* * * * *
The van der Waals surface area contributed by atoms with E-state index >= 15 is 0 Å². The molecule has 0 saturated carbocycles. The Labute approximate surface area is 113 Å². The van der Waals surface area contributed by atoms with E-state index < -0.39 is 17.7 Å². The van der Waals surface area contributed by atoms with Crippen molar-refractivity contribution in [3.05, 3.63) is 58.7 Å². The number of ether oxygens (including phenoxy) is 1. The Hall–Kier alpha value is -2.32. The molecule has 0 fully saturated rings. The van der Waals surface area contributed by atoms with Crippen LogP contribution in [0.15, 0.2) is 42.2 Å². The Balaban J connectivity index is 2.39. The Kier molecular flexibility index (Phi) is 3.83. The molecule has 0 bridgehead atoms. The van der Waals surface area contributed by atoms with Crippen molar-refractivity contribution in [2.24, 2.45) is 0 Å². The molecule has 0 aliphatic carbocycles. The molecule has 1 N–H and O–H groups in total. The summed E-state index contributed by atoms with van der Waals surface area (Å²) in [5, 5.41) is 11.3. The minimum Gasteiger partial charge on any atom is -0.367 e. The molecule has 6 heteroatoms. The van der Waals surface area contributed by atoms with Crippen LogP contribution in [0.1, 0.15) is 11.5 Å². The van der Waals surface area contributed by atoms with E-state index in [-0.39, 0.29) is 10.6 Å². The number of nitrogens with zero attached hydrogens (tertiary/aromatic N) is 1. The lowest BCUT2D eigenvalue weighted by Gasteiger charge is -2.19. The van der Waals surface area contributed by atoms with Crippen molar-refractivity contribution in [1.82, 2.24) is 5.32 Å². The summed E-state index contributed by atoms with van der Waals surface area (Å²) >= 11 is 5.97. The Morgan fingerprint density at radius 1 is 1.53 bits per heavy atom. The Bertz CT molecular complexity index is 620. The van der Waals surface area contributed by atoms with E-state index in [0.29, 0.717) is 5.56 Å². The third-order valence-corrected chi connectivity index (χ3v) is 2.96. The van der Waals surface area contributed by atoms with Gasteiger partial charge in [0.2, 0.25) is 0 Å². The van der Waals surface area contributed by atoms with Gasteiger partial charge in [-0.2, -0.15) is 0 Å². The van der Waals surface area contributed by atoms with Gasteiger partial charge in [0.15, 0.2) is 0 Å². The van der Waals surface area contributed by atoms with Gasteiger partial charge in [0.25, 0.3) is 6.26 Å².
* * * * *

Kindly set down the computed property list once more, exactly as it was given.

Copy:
The van der Waals surface area contributed by atoms with E-state index >= 15 is 0 Å². The molecule has 0 saturated carbocycles. The Labute approximate surface area is 113 Å². The van der Waals surface area contributed by atoms with E-state index < -0.39 is 17.7 Å². The van der Waals surface area contributed by atoms with Crippen molar-refractivity contribution in [3.05, 3.63) is 58.7 Å². The number of ether oxygens (including phenoxy) is 1. The Hall–Kier alpha value is -2.32. The molecule has 0 fully saturated rings. The van der Waals surface area contributed by atoms with Crippen LogP contribution in [0.15, 0.2) is 42.2 Å². The Balaban J connectivity index is 2.39. The Kier molecular flexibility index (Phi) is 3.83. The molecule has 0 bridgehead atoms. The van der Waals surface area contributed by atoms with Crippen molar-refractivity contribution in [2.24, 2.45) is 0 Å². The molecule has 0 aliphatic carbocycles. The molecule has 1 N–H and O–H groups in total. The summed E-state index contributed by atoms with van der Waals surface area (Å²) in [5, 5.41) is 11.3. The minimum Gasteiger partial charge on any atom is -0.367 e. The molecule has 6 heteroatoms. The van der Waals surface area contributed by atoms with Crippen LogP contribution in [0.1, 0.15) is 11.5 Å². The van der Waals surface area contributed by atoms with E-state index in [-0.39, 0.29) is 10.6 Å². The number of nitrogens with zero attached hydrogens (tertiary/aromatic N) is 1. The lowest BCUT2D eigenvalue weighted by Gasteiger charge is -2.19. The van der Waals surface area contributed by atoms with Crippen molar-refractivity contribution in [1.82, 2.24) is 5.32 Å². The summed E-state index contributed by atoms with van der Waals surface area (Å²) >= 11 is 5.97. The Morgan fingerprint density at radius 1 is 1.53 bits per heavy atom. The Bertz CT molecular complexity index is 620. The van der Waals surface area contributed by atoms with E-state index in [0.29, 0.717) is 5.56 Å². The third-order valence-corrected chi connectivity index (χ3v) is 2.96. The van der Waals surface area contributed by atoms with Gasteiger partial charge in [0.2, 0.25) is 0 Å². The van der Waals surface area contributed by atoms with Gasteiger partial charge in [-0.2, -0.15) is 0 Å². The van der Waals surface area contributed by atoms with Gasteiger partial charge in [0.15, 0.2) is 0 Å². The van der Waals surface area contributed by atoms with Gasteiger partial charge in [0.25, 0.3) is 6.26 Å².